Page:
11:29am Thursday 29th November 2012
By Lesley Tate, Senior Reporter
A disabled man with cancer and degenerative spinal disease from Sutton-in-Craven has been told he is fit for work – despite being a full-time carer for his 82 year-old mother.
Graeme Tyldesley is a blue card holder with a degenerative spine disease and is currently in remission from cancer of the bladder.
He also cares for his 82-year-old mother, Maisie, who has Alzheimer’s Disease and cannot be left alone.
But following a work capability assessment by the Department for Work and Pensions (DWP), his employment and support allowance – formerly incapacity benefit – of around £280 per month has been stopped.
Mr Tyldesley, 57, who worked at Airedale General Hospital for 21 years including 14 years as a porter until he was retired in 2002 because of ill health, is appealing against the decision with the help of Craven Advocacy.
He also has letters of support from his GP and the consultant who cares for him with his spinal disease.
But even though the appeal could go in his favour, until a decision is made, the allowance will remain cancelled – possibly for several months.
“When they told me I was fit for work, I was really upset and it has caused me a great deal of stress,” said Mr Tyldesley, who has seen his anti-depressants increased as a result.
“I can see why they are having to do this, but I think they’re targeting the wrong people.”
The work capability assessment included Mr Tyldesley performing some simple physical tests, such as being able to lift a telephone or sit down – but did not take into account the care of his mother or her well-being.
In order to continue receiving the allowance, he needed to score 15 points, but he only scored six.
The decision letter acknowledged he might be shocked, but that entitlement was not based on his health condition or disability, but on what he was capable of doing.
“They’ve told me I’m capable of doing some sort of desk job, but I’ve never done anything like that. I was a porter for 14 years and I loved my job, but I’ve no experience at desk work”
He has been told he could qualify for Jobseekers Allowance – but that will depend on him being available for work.
His mother, who lives with him, has professional carers who come in four times a day to wash her and prepare her for bed. But the bulk of her care is carried out by her son, who is with her all the time, including at night, when she regularly wakes.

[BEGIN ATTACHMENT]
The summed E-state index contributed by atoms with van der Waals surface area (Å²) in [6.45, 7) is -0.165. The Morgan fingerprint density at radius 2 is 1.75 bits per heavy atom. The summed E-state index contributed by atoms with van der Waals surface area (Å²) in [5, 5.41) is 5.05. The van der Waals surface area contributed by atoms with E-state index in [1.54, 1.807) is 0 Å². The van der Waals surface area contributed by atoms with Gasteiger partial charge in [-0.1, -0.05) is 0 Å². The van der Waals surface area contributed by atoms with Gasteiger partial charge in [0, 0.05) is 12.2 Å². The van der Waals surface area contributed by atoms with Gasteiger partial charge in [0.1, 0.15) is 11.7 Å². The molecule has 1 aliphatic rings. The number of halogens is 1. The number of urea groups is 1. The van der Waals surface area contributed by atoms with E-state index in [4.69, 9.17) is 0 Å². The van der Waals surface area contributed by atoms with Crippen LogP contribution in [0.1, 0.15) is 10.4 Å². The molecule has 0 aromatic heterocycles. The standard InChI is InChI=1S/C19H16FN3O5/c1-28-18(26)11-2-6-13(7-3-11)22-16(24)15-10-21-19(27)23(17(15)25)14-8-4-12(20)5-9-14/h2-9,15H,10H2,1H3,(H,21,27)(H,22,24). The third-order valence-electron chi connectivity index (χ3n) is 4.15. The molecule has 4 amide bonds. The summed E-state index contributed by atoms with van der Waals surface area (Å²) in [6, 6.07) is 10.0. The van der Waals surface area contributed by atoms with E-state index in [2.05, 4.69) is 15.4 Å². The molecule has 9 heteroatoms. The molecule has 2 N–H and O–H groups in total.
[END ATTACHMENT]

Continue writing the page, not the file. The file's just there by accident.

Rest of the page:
“She cannot ever be left alone and if I was not here with her I would have to employ a full-time carer, or she would have to go into a home, which I really don’t want, it must cost less for me to care for her as well”
said Mr Tyldesley.
“My mother suffers panic attacks and sometimes I will get just two hours sleep at night.”
Mr Tyldesley does receive a pension from the hospital and is in receipt of disability living allowance, but without incapacity benefit, he will have to resort to his limited savings.
Sharon Hodgson, from Craven Advocacy, which helps people with advice and support, said she was shocked by the decision and was convinced that Mr Tyldesley should continue to receive the allowance.
“I was really shocked, I thought on his medical grounds alone he would score 15 points, and that was without taking into account how difficult it is to care for someone with Alzheimer’s”
She added the service, which is a charity, has seen large numbers of people coming to them having had their incapacity benefit withdrawn.
“These assessments don’t take into account the full picture, people are being treated like numbers and its just not right.”
A DWP spokesperson said:
“Employment and Support Allowance assesses someone’s capacity for work and looks at what a person can do because we know conditions affect different people in different ways.
“A decision on whether someone is well enough to work is taken following a thorough face-to-face assessment and after consideration of all the supporting medical evidence provided by the claimant.
“We have made considerable improvements to the work capability assessment to make it fairer and more effective. If someone disagrees with the outcome of their claim, they have the right to submit new evidence and appeal.”